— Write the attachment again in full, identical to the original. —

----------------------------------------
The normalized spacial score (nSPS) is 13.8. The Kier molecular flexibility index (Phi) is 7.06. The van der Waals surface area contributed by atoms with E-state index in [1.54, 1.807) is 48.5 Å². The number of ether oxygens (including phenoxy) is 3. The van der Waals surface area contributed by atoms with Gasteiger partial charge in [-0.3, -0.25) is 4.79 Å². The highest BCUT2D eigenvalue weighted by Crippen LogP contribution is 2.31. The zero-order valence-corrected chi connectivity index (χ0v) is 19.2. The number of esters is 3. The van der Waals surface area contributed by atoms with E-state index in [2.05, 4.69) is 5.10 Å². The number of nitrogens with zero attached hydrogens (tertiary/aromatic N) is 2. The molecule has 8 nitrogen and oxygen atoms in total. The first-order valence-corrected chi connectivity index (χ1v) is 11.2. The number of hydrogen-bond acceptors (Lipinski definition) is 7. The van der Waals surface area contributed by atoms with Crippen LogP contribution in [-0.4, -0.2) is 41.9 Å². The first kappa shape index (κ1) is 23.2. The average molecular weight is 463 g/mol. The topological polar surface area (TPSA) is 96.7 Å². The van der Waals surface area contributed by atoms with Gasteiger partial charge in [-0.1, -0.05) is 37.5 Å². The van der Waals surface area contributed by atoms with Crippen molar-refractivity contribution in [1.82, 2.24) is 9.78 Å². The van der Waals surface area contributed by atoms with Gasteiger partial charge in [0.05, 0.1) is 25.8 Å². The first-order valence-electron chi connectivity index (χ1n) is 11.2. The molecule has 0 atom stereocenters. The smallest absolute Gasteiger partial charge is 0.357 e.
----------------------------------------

The normalized spacial score (nSPS) is 13.8. The Kier molecular flexibility index (Phi) is 7.06. The van der Waals surface area contributed by atoms with E-state index in [1.54, 1.807) is 48.5 Å². The number of ether oxygens (including phenoxy) is 3. The van der Waals surface area contributed by atoms with Gasteiger partial charge in [-0.3, -0.25) is 4.79 Å². The highest BCUT2D eigenvalue weighted by Crippen LogP contribution is 2.31. The zero-order valence-corrected chi connectivity index (χ0v) is 19.2. The number of esters is 3. The van der Waals surface area contributed by atoms with E-state index in [2.05, 4.69) is 5.10 Å². The number of nitrogens with zero attached hydrogens (tertiary/aromatic N) is 2. The molecule has 8 nitrogen and oxygen atoms in total. The first-order valence-corrected chi connectivity index (χ1v) is 11.2. The number of hydrogen-bond acceptors (Lipinski definition) is 7. The van der Waals surface area contributed by atoms with Crippen LogP contribution in [-0.4, -0.2) is 41.9 Å². The first kappa shape index (κ1) is 23.2. The average molecular weight is 463 g/mol. The topological polar surface area (TPSA) is 96.7 Å². The van der Waals surface area contributed by atoms with Gasteiger partial charge in [-0.1, -0.05) is 37.5 Å². The van der Waals surface area contributed by atoms with Crippen molar-refractivity contribution in [1.82, 2.24) is 9.78 Å². The van der Waals surface area contributed by atoms with Gasteiger partial charge in [0.05, 0.1) is 25.8 Å². The first-order valence-electron chi connectivity index (χ1n) is 11.2. The molecule has 0 atom stereocenters. The smallest absolute Gasteiger partial charge is 0.357 e.